Don Metzler, left, looks over some later cutting grass bales with producer Scott Rinehimer. Metzler sells hay to customers across the East Coast. He said demand remains strong due in large part to the equine industry.

With more than 45 years in the hay business, Don Metzler recognizes the keys that drive strong forage prices, but he’s cautious in making a prediction for 2021.

Limited supply and robust demand — not to mention two years of relatively high prices — indicate another good year for hay producers.

Still, Metzler is tempering his expectations for now.

After all, there’s one factor that can change things in a hurry.

“If we get a period during the growing season when the skies close up and there are two to three weeks with no rain, the market can go anywhere,” said Metzler, who buys, sells and hauls truckloads of hay across the East Coast. “It’s going to stay modest to good in my estimation, but I’ll know better when the first cutting comes off, and then we’ll see what the weather is like.”

The weather isn’t the only factor that makes the hay market tough to predict this year.


Hay prices remain strong heading into the 2021 season, and small squares are particularly high due to the labor involved to make them.

Strong grain prices may lead some growers to replace hay acres with corn and soybeans, reducing supplies that, in the case of small square bales, were already tight.

According to the USDA’s Prospective Plantings report from March, harvested hay acres in the U.S. are projected to decline by 1% in 2021.

That may not seem like much, but this year’s projected 51.7 million acres harvested would be the lowest total since 1908.

Shifting Demand

Demographics could further alter the market.

Mike Kuhns, vice president of the Pennsylvania Forage and Grassland Council, said farmers who have trouble finding labor could reduce production of small square bales, which are sought after by the equine industry.

He said the industry has been heading in that direction for years.

“In the Mid-Atlantic area, we had enough semi-retired dairy farmers 10 to 15 years ago that kept their hay equipment and continued to make small squares, so there was a good supply,” Kuhns said. “But with labor becoming scarce, those semi-retired dairy farmers are now fully retired, and there just aren’t that many operations expanding their hay acres.”

Small squares always bring the most money because of the labor involved to make them, said Dale Stoltzfus, a farmer and seed dealer for King’s AgriSeeds.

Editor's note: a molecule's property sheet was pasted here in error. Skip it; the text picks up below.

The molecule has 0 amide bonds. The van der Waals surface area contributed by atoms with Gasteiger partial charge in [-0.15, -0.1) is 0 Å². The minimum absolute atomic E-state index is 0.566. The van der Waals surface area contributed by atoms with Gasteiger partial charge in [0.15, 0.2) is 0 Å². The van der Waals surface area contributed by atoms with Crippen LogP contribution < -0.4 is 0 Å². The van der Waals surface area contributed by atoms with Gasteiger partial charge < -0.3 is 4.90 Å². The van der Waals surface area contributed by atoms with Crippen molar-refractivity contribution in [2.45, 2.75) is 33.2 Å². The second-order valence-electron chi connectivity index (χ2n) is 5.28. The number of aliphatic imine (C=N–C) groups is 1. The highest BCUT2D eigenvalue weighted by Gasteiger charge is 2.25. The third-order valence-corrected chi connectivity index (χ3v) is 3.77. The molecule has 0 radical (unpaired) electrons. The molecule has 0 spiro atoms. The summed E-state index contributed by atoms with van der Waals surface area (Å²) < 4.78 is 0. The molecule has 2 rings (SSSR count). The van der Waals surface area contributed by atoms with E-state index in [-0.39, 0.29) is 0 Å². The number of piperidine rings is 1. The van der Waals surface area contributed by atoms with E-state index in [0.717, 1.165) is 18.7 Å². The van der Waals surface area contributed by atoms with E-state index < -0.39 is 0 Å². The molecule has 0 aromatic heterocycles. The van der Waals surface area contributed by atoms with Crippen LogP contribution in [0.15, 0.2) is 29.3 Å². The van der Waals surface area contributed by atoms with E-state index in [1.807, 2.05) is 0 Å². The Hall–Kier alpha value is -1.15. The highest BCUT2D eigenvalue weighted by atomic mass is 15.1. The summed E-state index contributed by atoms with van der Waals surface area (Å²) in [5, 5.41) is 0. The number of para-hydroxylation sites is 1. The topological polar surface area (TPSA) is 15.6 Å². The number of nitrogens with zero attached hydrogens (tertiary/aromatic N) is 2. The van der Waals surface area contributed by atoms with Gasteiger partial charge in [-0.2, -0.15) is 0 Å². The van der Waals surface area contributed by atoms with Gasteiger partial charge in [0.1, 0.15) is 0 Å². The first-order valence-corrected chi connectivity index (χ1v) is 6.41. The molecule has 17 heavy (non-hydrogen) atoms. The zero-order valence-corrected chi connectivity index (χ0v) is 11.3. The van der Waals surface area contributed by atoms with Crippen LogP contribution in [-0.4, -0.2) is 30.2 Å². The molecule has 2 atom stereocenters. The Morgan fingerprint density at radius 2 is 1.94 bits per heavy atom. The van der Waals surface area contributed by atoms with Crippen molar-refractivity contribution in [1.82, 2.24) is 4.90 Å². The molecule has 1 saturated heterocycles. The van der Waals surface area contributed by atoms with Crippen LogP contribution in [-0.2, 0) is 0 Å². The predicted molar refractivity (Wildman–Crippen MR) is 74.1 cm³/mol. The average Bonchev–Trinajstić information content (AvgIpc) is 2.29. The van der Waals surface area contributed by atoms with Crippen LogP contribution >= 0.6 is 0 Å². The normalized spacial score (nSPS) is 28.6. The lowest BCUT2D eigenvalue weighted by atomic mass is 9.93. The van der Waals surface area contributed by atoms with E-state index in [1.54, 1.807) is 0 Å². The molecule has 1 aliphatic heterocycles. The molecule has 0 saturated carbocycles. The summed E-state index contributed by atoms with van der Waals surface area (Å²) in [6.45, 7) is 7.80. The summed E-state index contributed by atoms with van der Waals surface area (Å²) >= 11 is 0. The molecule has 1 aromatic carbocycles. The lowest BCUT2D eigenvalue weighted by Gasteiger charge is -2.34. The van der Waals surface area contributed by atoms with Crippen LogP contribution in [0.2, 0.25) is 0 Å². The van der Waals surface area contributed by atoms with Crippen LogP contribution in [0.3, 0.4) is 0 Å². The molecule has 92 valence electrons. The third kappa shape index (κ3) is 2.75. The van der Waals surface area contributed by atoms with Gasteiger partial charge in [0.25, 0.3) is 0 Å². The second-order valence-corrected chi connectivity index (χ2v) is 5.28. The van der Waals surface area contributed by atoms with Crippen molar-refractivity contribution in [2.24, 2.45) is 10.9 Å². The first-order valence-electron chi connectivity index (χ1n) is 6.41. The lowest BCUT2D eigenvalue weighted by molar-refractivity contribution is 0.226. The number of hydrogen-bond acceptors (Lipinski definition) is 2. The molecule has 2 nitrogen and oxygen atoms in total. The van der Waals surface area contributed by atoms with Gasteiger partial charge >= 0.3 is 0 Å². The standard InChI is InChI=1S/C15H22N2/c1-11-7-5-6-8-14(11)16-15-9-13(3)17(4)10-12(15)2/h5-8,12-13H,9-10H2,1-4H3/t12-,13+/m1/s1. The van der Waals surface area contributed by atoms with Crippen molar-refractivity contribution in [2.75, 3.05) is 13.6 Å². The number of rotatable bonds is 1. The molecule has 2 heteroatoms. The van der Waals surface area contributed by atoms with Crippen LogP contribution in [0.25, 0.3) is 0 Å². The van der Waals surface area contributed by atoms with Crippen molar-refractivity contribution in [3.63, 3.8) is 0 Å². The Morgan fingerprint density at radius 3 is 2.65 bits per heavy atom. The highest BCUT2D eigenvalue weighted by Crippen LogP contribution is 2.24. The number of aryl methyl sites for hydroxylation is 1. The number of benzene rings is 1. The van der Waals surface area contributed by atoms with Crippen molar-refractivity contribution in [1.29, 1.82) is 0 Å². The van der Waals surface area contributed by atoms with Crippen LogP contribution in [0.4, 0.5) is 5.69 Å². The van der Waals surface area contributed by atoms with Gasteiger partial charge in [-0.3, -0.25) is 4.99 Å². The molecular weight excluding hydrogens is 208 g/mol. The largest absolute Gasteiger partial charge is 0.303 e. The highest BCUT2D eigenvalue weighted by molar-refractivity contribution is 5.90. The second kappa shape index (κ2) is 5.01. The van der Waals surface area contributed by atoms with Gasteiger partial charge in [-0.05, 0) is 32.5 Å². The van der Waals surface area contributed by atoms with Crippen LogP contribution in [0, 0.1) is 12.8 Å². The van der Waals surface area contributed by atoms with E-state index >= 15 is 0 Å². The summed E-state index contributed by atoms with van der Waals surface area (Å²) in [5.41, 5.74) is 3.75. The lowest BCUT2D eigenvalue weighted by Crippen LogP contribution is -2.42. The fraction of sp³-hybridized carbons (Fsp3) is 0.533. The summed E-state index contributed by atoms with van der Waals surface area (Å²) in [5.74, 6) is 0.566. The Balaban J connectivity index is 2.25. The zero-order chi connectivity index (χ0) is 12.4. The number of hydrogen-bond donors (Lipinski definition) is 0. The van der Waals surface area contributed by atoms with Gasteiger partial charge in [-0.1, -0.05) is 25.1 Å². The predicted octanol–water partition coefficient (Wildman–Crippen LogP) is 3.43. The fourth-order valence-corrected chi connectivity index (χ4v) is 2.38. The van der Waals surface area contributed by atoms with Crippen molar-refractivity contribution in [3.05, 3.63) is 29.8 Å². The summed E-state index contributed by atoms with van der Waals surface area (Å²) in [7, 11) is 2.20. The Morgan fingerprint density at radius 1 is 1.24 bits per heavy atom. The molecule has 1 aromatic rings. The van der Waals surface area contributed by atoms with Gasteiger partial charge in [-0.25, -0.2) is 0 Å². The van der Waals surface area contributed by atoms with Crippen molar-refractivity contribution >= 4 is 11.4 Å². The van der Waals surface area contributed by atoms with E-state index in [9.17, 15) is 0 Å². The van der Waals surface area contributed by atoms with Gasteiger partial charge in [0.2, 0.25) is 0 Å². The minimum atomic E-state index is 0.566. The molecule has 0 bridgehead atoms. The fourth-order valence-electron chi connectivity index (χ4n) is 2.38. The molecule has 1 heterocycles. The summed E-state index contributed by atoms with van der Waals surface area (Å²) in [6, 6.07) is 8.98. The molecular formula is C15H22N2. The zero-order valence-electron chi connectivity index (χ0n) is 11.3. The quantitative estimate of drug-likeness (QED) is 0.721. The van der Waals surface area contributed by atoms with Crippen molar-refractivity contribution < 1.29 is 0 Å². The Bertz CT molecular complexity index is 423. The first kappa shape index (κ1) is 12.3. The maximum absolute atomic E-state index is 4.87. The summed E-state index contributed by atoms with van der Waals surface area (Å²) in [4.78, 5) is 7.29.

As it becomes harder to find workers willing to throw bales around for long days in the hot sun, Stoltzfus said some growers are turning to specialized machinery to produce small squares.

“Sales for bale accumulators are strong, and you’re also seeing more re-baling being done with large square bales converted into small squares,” he said. “At the hay auctions, you see bales banded and stacked, and that’s the accumulators. That tells you there’s a shift from the labor end of it to the mechanical side.”

Regardless of the form — large, small or round bales — Stoltzfus doesn’t expect last year’s strong hay market to drop in 2021.

High commodity prices could prompt growers will take out marginal stands of hay, he said, and could help keep prices robust.

“I think the hay market is where it should be right now,” Stoltzfus said.

Even if hay acreage decreases, demand will likely stay steady. There will always be buyers for quality grass or grass-alfalfa mixed hay, mainly from the horse market, Metzler said.

“Across the Eastern Seaboard from New England through New Jersey and Virginia, there are tons of horses, and that sets the hay market,” Metzler said. “Most of my clientele are horse owners, and their numbers haven’t changed.”

He said prices through the end of 2020 hovered between $375 and $425 per ton for both grass and alfalfa mixed hay, stronger than previous years.

But Stoltzfus cautioned against growers intentionally changing their cropping scenario just to take advantage of strong hay prices. It’s best to remain consistent, he said, and let the high and low years average out over time.

Plus, the expectation of strong hay prices comes with a caveat. Input costs are extraordinarily high right now.

“It’s an issue this year,” Stoltzfus said. “The biggest input for grass hay is fertilizer, and nitrogen alone is up 80% from six months ago.

“I don’t think the nitrogen cost is done going up yet either. But you can’t avoid that input with hay, or else you’re not going to get an output.”

Staff Reporter

Tom Venesky is a staff reporter for Lancaster Farming. He can be reached at tvenesky@lancasterfarming.com


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